VarsitySportsNetwork recently caught up with Harford Tech wrestler Jamie Rappazzo for a quick question and answer session. The UCBAC senior has started the 2010-2011 season an undefeated 10-0, and is setting his sights on a state crown.
See how the returning state placer looks to achieve his goal, and some of the things he does to keep the holiday pounds to a minimum.
VSN: What are the biggest motivators for you this season?
Rappazzo: My biggest motivators for this season are my God, my family, my coach and my team. I think if we all pull together as a team, Harford Tech wrestling will do well this season.
VSN: Given your weight class, how do you see your season playing out in the conference, region and states?
Rappazzo: I have wrestled 160 all season so far. As of right now I am 10-0. After Christmas I plan on dropping down to 152 for the remainder of the season. I am ranked 1st in the state 1A/2A. I think I have a good chance at winning the UCBAC and regional, and if I train hard enough, the state tournament. It will take a lot of hard work to attain this goal.
VSN: What’s it like taking on the leadership role with the Cobras?
Rappazzo: Taking on the leadership role for Tech wrestling has been a great experience so far. It really helps me stay focused and practice hard. I know that if I start slacking it will show in how the team performs.
VSN: Over the course of your career, what has been the biggest win?
Rappazzo: My biggest win in my entire wrestling career has to be junior year wrestling for third place in the regional tournament against Alex Oxenberg. Previously in the UCBAC tournament I lost to Oxenberg in the championship match, 9-5. The second time I was ready for him. I ended up winning the match 5-1, taking third place.
VSN: What is your biggest sacrifice to maintain weight or to make time for your training?
Rappazzo: Maintaining my weight has not been a problem for me this season yet. Wrestling at 160 is pretty close to my natural weight. Once I drop down to 152, it will take much more discipline to keep my weight down. Training takes up a lot of my time. I don’t have much of a social life during the wrestling season. Hopefully it will be all worth it once states come around.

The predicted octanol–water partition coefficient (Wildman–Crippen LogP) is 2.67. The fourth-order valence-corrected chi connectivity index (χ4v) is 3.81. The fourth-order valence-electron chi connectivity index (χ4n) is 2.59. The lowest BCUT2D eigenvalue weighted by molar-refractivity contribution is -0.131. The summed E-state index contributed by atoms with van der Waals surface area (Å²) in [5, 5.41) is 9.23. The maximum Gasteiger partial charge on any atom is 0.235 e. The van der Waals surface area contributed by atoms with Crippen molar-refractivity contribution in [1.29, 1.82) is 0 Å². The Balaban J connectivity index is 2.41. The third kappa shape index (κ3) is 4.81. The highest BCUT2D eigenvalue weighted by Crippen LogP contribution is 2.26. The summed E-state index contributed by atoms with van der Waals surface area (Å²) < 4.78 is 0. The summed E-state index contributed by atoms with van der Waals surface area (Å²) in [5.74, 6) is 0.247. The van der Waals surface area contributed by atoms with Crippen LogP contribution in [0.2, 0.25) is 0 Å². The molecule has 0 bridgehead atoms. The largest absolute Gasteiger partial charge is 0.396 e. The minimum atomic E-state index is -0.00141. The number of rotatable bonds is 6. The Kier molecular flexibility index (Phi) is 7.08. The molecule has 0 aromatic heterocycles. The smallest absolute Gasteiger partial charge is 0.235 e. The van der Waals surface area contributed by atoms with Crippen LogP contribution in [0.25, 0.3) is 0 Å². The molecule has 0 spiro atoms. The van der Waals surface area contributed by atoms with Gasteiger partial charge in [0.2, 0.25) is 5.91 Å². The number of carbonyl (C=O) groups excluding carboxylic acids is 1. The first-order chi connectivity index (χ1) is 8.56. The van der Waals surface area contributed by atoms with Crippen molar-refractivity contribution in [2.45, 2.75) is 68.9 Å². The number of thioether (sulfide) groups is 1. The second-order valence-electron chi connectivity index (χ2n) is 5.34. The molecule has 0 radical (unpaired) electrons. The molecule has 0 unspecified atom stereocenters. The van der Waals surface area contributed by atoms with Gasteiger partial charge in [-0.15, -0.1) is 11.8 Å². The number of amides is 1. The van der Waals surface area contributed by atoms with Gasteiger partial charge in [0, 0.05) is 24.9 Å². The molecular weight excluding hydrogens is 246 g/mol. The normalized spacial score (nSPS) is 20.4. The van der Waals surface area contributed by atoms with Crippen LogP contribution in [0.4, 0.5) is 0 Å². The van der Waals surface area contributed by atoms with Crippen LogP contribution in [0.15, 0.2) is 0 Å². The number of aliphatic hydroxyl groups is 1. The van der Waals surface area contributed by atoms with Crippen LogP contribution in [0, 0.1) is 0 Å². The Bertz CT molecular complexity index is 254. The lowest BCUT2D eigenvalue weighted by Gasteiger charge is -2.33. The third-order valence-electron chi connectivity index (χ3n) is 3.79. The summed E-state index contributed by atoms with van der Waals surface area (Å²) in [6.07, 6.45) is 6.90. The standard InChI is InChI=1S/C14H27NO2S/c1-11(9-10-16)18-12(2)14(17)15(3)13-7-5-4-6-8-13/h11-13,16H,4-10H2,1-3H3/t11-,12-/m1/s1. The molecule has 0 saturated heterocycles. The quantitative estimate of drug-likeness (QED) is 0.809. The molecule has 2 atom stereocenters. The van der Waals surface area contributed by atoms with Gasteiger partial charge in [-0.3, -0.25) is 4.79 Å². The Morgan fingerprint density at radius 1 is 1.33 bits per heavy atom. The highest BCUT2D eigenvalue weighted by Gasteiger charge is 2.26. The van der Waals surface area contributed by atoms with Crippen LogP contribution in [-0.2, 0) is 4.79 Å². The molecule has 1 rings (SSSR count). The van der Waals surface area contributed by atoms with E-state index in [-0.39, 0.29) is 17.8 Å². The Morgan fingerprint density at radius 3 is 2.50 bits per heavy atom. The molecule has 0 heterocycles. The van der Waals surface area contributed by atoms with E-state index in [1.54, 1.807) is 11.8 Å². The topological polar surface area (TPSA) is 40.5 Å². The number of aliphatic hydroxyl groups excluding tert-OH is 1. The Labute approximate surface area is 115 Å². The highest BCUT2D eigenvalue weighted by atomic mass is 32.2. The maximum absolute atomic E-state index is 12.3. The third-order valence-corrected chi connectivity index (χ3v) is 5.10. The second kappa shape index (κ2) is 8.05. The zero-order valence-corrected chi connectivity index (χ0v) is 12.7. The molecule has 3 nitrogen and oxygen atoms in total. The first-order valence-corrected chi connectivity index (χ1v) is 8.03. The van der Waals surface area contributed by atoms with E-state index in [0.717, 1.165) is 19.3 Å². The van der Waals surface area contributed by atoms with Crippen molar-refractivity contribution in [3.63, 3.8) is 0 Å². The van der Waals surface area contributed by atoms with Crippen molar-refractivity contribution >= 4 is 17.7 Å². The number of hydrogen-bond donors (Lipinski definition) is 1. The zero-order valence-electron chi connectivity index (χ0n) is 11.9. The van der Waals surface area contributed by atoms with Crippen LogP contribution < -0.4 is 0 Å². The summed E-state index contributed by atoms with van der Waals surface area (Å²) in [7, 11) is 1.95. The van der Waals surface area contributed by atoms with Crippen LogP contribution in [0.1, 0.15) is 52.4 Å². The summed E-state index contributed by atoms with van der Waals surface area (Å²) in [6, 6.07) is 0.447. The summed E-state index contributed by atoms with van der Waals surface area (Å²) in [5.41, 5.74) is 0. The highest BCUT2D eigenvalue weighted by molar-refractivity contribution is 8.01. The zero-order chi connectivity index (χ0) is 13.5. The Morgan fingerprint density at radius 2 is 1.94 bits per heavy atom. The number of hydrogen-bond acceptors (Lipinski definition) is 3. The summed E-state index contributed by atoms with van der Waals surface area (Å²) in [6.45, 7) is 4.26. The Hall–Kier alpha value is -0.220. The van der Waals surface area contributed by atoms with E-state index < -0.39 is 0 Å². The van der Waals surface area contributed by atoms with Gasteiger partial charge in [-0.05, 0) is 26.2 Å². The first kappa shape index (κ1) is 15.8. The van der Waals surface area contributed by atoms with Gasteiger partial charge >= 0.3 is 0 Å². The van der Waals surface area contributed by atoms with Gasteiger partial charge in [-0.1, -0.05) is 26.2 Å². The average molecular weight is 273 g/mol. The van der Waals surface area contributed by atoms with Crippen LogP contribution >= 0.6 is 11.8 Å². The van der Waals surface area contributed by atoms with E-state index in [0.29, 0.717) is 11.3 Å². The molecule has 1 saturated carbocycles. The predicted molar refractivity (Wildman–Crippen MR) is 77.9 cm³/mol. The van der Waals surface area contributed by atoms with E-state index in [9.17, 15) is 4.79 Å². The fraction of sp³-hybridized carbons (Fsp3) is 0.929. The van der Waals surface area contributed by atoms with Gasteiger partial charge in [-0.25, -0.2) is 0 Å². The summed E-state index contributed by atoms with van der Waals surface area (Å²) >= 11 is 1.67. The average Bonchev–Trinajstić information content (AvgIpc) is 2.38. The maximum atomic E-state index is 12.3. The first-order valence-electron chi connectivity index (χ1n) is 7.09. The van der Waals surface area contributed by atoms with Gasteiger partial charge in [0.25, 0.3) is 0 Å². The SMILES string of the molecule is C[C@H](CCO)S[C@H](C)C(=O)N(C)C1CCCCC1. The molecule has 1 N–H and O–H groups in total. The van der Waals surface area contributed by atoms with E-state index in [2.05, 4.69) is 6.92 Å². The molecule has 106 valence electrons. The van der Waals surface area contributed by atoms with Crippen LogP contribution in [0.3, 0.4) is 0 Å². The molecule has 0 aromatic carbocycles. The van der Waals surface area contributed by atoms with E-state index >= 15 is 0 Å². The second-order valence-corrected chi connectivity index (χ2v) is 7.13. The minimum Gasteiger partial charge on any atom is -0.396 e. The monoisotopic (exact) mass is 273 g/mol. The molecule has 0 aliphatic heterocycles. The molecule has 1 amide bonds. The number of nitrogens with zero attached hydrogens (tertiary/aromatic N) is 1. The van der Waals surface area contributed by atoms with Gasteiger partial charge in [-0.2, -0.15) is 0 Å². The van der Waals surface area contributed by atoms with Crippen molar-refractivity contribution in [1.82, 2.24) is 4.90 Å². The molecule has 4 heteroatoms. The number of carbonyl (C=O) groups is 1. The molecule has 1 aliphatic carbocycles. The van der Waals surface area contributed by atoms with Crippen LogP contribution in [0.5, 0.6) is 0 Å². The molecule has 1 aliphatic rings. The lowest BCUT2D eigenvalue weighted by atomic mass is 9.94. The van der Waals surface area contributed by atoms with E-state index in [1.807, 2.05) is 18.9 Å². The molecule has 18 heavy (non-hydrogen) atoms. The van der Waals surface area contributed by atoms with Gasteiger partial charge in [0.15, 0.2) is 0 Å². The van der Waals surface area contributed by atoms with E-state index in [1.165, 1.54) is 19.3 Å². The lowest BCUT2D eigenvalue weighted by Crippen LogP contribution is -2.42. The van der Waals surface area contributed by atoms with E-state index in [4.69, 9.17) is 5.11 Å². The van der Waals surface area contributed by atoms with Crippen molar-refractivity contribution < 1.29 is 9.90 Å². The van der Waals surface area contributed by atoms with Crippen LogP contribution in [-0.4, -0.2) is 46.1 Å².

VSN: With wrestling season falling on beloved eating holidays like Christmas and Thanksgiving, how do you keep focused and not over-indulge at the holiday dinner table?
Rappazzo: The wrestling season could not fall on a worse time of the year. The holiday season is when it’s hardest to maintain weight. Thanksgiving wasn’t as bad as Christmas will be because I was wrestling my natural weight. Now that its Christmas season, and I am dropping to 152, I will really have to be disciplined with my eating habits, or suffer the consequences.
VSN: When snow cancels a practice or match, what do you do to relax or get a training session in?
Rappazzo: When snow cancels practice I do one of two things depending on my weight. If I am good on weight, then I relax at home. If my weight is high, I will be outside running.
VSN: With Bel Air’s recent win over Rising Sun, how do you see Harford Tech’s chance at dethroning the three-time reigning champion Bobcats?
Rappazzo: I think it is possible to beat Bel Air, but my team really needs to focus if this goal is to be realistic. We all need to practice hard for us to have a chance at the UCBAC championship.
VSN: What are your thoughts on post-high school life?
Rappazzo: After high school I plan to attend Loyola University, Towson University, or Harford Community college. As of right now I am not sure what I want my major to be.
VSN: A lot of wrestlers say the sport teaches them a lot more about life and character. Do you agree, and what have you taken from the sport?
Rappazzo: Wrestling teaches many life lessons. I’ve learned discipline through training and maintaining weight. I’ve learned pbedience by listening to my coach. I’ve learned leadership skills by being a captain. I’ve learned the harder you work for something, the better you do. I’ve also learned that I can do anything if I set my mind to it. Lastly, I’ve learned responsibility. I know that I am responsible for my weight, my health, my spot on the team, my GPA, and my actions both on the mat and off.